Pierre gazed at his friend with tender, melancholy eyes. Prince Andrei’s fate seemed to him all the brighter from the vivid contrast with the darkness of his own.””
- “The last day of Moscow dawned.”
- “Nothing is so necessary for a young man as the company of intelligent women.”
The Grapes of Wrath by John Steinbeck
My relatives emigrated from Sweden to Kansas and took up land in and during the dust bowl, similar to the setting in Oklahoma where The Grapes of Wrath begins. Adding to that, I traveled through Salinas, California, this summer when the land was dry and dusty in the heart of their drought. I bought a copy of Grapes to read right afterward, and it was meaningful because of the travels I’d done.
My favorite quotes:
- “In the evening a strange thing happened: the twenty families became one family, the children were the children of all. The loss of home became one loss, and the golden time in the West was one dream. And it might be that a sick child threw despair into the hearts of twenty families, of a hundred people; that a birth there in a tent kept a hundred people quiet and awestruck through the night and filld a hundred people with the birth-joy in the morning… In the evening, sitting about the fires, the twenty were one.”
- “The quality of owning freezes you forever in “I,” and cuts you off forever from the “we.”
- “How can we live without our lives? How will we know it’s us without our past?”
To the Lighthouse by Virginia Woolf
I’ve always loved lighthouses. And I’ve heard much about Virginia Woolf, all of which appeals to me — as a woman, writer, artist, Virginia Woolf might be the original brilliant mind. A Room of Her Own [“A woman must have money and a room of her own if she is to write fiction.”] is apt and perfect and inspiring. While the stream of consciousness form of much of the novel is difficult, I loved To the Lighthouse.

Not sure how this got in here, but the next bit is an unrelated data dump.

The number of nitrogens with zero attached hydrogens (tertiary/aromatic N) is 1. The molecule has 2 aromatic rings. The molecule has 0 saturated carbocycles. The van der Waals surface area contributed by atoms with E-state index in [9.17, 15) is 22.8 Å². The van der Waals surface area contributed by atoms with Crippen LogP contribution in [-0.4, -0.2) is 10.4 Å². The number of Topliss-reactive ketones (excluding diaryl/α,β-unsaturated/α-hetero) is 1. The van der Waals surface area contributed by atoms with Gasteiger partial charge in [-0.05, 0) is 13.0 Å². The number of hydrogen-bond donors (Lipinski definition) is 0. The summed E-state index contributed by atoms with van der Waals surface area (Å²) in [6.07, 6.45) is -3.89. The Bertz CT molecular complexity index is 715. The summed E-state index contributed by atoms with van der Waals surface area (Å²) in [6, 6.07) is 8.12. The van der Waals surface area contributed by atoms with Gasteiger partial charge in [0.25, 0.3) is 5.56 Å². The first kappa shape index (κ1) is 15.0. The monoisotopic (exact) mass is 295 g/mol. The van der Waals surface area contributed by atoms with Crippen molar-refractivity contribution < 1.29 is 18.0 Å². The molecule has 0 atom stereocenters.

My favorite quotes:
- “…she took her hand and raised her brush. For a moment it stayed trembling in a painful but exciting ecstacy in the air. Where to begin?–that was the question at what point to make the first mark? One line placed on the canvas committed her to innumerable risks, to frequent and irrevocable decisions. All that in idea seemed simple became in practice immediately complex; as the waves shape themselves symmetrically from the cliff top, but to the swimmer among them are divided by steep gulfs, and foaming crests. Still the risk must run; the mark made.”
- “To be silent; to be alone. All the being and the doing, expansive, glittering, vocal, evaporated; and one shrunk, with a sense of solemnity, to being oneself, a wedge-shaped core of darkness, something invisible to others.”
Other favorite pieces of classic literature …
The Great New Books.org team has made a list of our favorite classic books, which published yesterday. Stop by to see my favorite piece of classic literature (not one of the books above, actually). While you’re at GreatNewBooks.org, sign up to receive the weekly book recommendations direct to your inbox, and please share your favorite piece of classic literature with us, too!